By Kevin Davies
July 2 | Following the completion of a three-year small business innovation research (SBIR) grant awarded by the National Cancer Institute, Sophic has released SCan-MarK Explorer -- a manually curated biomarker database.
SCan-MarK Explorer (Sophic Cancer Biomarker Knowledge Environment) is configured to support basic research, diagnostic development, drug discovery and personalized medicine.
“We’ll continue to develop this,” says Sophic’s Pat Blake. “It’s content-based. We have a manual curation team working on full-text papers to identify high potential candidate biomarkers.”
The resource was developed with two SBIR awards worth $900,000 over the past three years. It is focused on five cancer disease types: breast, ovarian, colon, non-Hodgkin’s lymphoma, and melanoma.
“Rather than boil the ocean, we decided to focus on these five deadly disease types,” says Blake. “What differentiates us is that we’ve integrated the information into patient data from The Cancer Genome Atlas, so we’re bridging into patient information from sequence and into pathways (through Reactome). We’ve also wrapped about 30 databases around this core such as mutations (COSMIC), sequence (dbSNP), and drugs (Drugbank).”
The database has been integrated into the BioXM Knowledge Management Software developed by Sophic’s business partner, Biomax. “If you take their platform and add our content, that’s where the benefit comes from,” says Blake.
For the project, Sophic scientists extracted details for up to 33 often elusive Critical Data Elements (CDEs) from each paper. (A CDE represents evidence intended to improve a researcher’s confidence that potential biomarkers will deliver value to the broad cancer community.) The CDEs were integrated into computational Sophic Cancer Biomarker Objects (SCBOs) that allow scientists to find correlations between valid semantic and scientific relationships between CDEs, SCBOs, enrichment databases and clinical information.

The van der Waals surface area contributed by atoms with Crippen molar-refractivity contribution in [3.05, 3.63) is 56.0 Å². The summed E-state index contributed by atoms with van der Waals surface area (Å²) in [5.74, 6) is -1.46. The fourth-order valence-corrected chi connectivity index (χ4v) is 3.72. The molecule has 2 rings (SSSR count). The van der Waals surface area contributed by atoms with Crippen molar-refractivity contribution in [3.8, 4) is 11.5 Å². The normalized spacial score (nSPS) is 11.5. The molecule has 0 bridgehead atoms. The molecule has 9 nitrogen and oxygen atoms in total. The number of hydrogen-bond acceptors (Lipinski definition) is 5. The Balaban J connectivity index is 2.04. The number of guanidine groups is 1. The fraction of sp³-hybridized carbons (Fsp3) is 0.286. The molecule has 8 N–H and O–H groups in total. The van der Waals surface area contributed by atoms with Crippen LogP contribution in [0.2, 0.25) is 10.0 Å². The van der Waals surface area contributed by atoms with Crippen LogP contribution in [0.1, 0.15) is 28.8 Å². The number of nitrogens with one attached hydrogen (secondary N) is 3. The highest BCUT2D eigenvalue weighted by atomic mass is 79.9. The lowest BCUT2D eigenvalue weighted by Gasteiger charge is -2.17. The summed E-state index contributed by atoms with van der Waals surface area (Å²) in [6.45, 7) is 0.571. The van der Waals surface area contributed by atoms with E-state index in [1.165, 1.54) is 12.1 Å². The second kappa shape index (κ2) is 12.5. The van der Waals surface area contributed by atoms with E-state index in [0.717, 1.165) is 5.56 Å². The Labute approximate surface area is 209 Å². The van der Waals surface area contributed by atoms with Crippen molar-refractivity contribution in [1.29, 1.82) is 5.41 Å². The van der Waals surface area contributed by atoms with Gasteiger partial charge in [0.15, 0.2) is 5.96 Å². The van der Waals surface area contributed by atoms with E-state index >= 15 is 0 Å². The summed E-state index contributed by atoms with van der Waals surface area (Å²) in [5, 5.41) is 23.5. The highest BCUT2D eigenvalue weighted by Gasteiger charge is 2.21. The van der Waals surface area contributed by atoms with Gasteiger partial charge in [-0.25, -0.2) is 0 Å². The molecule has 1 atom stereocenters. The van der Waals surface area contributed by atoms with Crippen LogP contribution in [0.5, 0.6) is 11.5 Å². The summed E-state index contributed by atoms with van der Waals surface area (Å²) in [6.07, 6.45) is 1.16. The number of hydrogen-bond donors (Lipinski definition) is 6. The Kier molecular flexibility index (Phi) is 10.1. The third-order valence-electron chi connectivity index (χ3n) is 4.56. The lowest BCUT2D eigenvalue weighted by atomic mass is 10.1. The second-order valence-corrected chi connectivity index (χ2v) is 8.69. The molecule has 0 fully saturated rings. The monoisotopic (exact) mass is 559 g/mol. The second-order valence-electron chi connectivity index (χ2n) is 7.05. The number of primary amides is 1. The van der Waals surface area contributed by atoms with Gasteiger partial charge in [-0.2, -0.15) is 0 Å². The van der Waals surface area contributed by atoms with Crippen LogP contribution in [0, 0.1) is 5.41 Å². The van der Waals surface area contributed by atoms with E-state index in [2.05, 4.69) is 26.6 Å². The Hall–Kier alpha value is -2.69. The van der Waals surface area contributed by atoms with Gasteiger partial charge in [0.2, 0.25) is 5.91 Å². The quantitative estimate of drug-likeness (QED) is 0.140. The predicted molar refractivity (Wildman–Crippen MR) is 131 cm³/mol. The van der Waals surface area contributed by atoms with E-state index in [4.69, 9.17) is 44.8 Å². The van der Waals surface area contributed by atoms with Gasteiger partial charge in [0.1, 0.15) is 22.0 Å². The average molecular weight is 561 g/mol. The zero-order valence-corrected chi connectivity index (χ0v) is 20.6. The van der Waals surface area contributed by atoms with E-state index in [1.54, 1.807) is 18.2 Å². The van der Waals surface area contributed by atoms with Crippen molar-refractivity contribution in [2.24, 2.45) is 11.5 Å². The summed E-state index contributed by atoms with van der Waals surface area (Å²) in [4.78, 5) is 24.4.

BioXM uses data models and ontologies to enable scientists to map complex biomarker knowledge networks. An intuitive Wiki interface allows researchers to visualize networks of valid semantic and scientific relationships connecting SCBOs, pathways, near‐neighbors, sequence data, mutations and drug compound information.
Sophic advisory board member K. Stephen Suh, director of the genomics program and tissue bank at Hackensack University Medical Center, has taken tissue from cancer patients to identify biomarkers for drug response. “We provided him with a shortlist for the 20 best candidates for colon cancer biomarkers,” says Blake. “They’ve since found a very interesting colon cancer marker, which has been sent down to MD Anderson for further analysis.”
Scan-MarK Explorer is available as an online hosted software-as-a-service for $4,800/seat. Similar to resources from Ingenuity or Thomson Reuters, Blake says users can’t just take the data but they can use it for reference and can upload their candidate biomarkers to explore correlations with TCGA, Reactome, COSMIC and other databases. Potentially interested users can obtain a 2-week free trial at www.sophicalliance.com
“This is to get us market share and visibility, but we’re also selling to commercial enterprises,” he notes.
Last year, Sophic scientists (Blake et al.) published a paper in The Cancer Journal, which describes the current state of oncology informatics and lays out Sophic’s vision and development strategy for SCan-MarK. Blake credits his organization’s scientific advisory board, including principal scientists from NCI, big pharma, and cancer centers for helping to steer the project.